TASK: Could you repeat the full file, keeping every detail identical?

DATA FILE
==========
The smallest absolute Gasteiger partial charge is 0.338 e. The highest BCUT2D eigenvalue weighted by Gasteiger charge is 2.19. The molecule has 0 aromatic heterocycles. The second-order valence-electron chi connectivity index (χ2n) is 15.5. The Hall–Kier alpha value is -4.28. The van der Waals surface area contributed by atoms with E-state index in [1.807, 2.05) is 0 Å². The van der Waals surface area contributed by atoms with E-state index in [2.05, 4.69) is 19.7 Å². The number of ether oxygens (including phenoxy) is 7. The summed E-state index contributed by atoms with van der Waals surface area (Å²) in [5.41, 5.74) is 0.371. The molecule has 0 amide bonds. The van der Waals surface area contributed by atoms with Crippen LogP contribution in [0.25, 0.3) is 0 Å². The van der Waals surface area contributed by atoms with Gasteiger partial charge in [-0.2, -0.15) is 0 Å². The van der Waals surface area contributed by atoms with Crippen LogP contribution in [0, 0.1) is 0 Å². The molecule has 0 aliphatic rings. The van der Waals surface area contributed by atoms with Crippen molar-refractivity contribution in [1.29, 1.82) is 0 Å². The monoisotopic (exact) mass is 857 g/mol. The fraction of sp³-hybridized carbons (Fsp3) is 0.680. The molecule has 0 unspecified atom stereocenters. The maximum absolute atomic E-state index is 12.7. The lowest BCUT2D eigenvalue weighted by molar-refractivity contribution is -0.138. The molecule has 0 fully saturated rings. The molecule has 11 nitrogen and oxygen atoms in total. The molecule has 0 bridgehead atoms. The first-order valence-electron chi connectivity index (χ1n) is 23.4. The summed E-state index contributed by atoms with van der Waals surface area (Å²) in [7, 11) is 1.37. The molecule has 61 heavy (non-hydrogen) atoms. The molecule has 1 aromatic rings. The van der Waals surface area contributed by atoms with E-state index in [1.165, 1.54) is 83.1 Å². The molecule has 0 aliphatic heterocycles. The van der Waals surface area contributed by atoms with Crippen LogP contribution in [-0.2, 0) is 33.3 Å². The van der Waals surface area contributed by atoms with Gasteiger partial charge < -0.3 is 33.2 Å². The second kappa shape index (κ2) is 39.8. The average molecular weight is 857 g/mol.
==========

The smallest absolute Gasteiger partial charge is 0.338 e. The highest BCUT2D eigenvalue weighted by Gasteiger charge is 2.19. The molecule has 0 aromatic heterocycles. The second-order valence-electron chi connectivity index (χ2n) is 15.5. The Hall–Kier alpha value is -4.28. The van der Waals surface area contributed by atoms with E-state index in [1.807, 2.05) is 0 Å². The van der Waals surface area contributed by atoms with E-state index in [2.05, 4.69) is 19.7 Å². The number of ether oxygens (including phenoxy) is 7. The summed E-state index contributed by atoms with van der Waals surface area (Å²) in [5.41, 5.74) is 0.371. The molecule has 0 amide bonds. The van der Waals surface area contributed by atoms with Crippen LogP contribution in [0.25, 0.3) is 0 Å². The van der Waals surface area contributed by atoms with Gasteiger partial charge in [-0.2, -0.15) is 0 Å². The van der Waals surface area contributed by atoms with Crippen LogP contribution in [0, 0.1) is 0 Å². The molecule has 0 aliphatic rings. The van der Waals surface area contributed by atoms with Crippen molar-refractivity contribution in [1.29, 1.82) is 0 Å². The monoisotopic (exact) mass is 857 g/mol. The fraction of sp³-hybridized carbons (Fsp3) is 0.680. The molecule has 0 unspecified atom stereocenters. The maximum absolute atomic E-state index is 12.7. The lowest BCUT2D eigenvalue weighted by molar-refractivity contribution is -0.138. The molecule has 0 fully saturated rings. The molecule has 11 nitrogen and oxygen atoms in total. The molecule has 0 bridgehead atoms. The first-order valence-electron chi connectivity index (χ1n) is 23.4. The summed E-state index contributed by atoms with van der Waals surface area (Å²) in [7, 11) is 1.37. The molecule has 61 heavy (non-hydrogen) atoms. The molecule has 1 aromatic rings. The van der Waals surface area contributed by atoms with E-state index in [1.165, 1.54) is 83.1 Å². The molecule has 0 aliphatic heterocycles. The van der Waals surface area contributed by atoms with Crippen LogP contribution in [-0.2, 0) is 33.3 Å². The van der Waals surface area contributed by atoms with Gasteiger partial charge < -0.3 is 33.2 Å². The second kappa shape index (κ2) is 39.8. The average molecular weight is 857 g/mol.